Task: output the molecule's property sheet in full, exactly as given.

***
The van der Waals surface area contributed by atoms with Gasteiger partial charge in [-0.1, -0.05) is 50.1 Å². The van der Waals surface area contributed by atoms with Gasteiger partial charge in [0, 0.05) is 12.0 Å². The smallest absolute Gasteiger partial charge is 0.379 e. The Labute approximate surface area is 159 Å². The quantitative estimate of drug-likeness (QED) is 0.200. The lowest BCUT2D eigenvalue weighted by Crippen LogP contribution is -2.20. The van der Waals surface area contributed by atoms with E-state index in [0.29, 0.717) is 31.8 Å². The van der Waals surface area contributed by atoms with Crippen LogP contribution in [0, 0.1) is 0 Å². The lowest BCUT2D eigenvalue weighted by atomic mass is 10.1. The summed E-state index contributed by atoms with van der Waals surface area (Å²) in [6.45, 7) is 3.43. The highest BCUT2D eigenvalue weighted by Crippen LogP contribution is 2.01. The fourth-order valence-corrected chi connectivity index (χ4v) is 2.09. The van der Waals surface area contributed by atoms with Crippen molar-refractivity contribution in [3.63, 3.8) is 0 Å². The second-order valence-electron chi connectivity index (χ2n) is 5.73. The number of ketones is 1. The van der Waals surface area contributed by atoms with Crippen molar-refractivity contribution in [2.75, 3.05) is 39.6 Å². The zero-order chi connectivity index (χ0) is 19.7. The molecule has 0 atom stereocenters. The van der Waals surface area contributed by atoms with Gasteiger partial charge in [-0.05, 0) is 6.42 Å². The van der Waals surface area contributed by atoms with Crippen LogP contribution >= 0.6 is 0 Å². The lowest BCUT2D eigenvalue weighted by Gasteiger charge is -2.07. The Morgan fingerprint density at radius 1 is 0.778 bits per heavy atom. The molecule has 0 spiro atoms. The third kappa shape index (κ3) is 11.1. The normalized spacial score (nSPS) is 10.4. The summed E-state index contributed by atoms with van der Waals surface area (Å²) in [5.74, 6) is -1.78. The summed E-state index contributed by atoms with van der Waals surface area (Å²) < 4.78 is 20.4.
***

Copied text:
The van der Waals surface area contributed by atoms with Gasteiger partial charge in [-0.1, -0.05) is 50.1 Å². The van der Waals surface area contributed by atoms with Gasteiger partial charge in [0, 0.05) is 12.0 Å². The smallest absolute Gasteiger partial charge is 0.379 e. The Labute approximate surface area is 159 Å². The quantitative estimate of drug-likeness (QED) is 0.200. The lowest BCUT2D eigenvalue weighted by Crippen LogP contribution is -2.20. The van der Waals surface area contributed by atoms with E-state index in [0.29, 0.717) is 31.8 Å². The van der Waals surface area contributed by atoms with Crippen LogP contribution in [0, 0.1) is 0 Å². The lowest BCUT2D eigenvalue weighted by atomic mass is 10.1. The summed E-state index contributed by atoms with van der Waals surface area (Å²) in [6.45, 7) is 3.43. The highest BCUT2D eigenvalue weighted by Crippen LogP contribution is 2.01. The fourth-order valence-corrected chi connectivity index (χ4v) is 2.09. The van der Waals surface area contributed by atoms with Crippen molar-refractivity contribution in [3.63, 3.8) is 0 Å². The second-order valence-electron chi connectivity index (χ2n) is 5.73. The number of ketones is 1. The van der Waals surface area contributed by atoms with Crippen molar-refractivity contribution in [2.75, 3.05) is 39.6 Å². The zero-order chi connectivity index (χ0) is 19.7. The molecule has 0 atom stereocenters. The van der Waals surface area contributed by atoms with Gasteiger partial charge in [-0.05, 0) is 6.42 Å². The van der Waals surface area contributed by atoms with Crippen LogP contribution >= 0.6 is 0 Å². The lowest BCUT2D eigenvalue weighted by Gasteiger charge is -2.07. The Morgan fingerprint density at radius 1 is 0.778 bits per heavy atom. The molecule has 0 spiro atoms. The third kappa shape index (κ3) is 11.1. The normalized spacial score (nSPS) is 10.4. The summed E-state index contributed by atoms with van der Waals surface area (Å²) in [5.74, 6) is -1.78. The summed E-state index contributed by atoms with van der Waals surface area (Å²) < 4.78 is 20.4.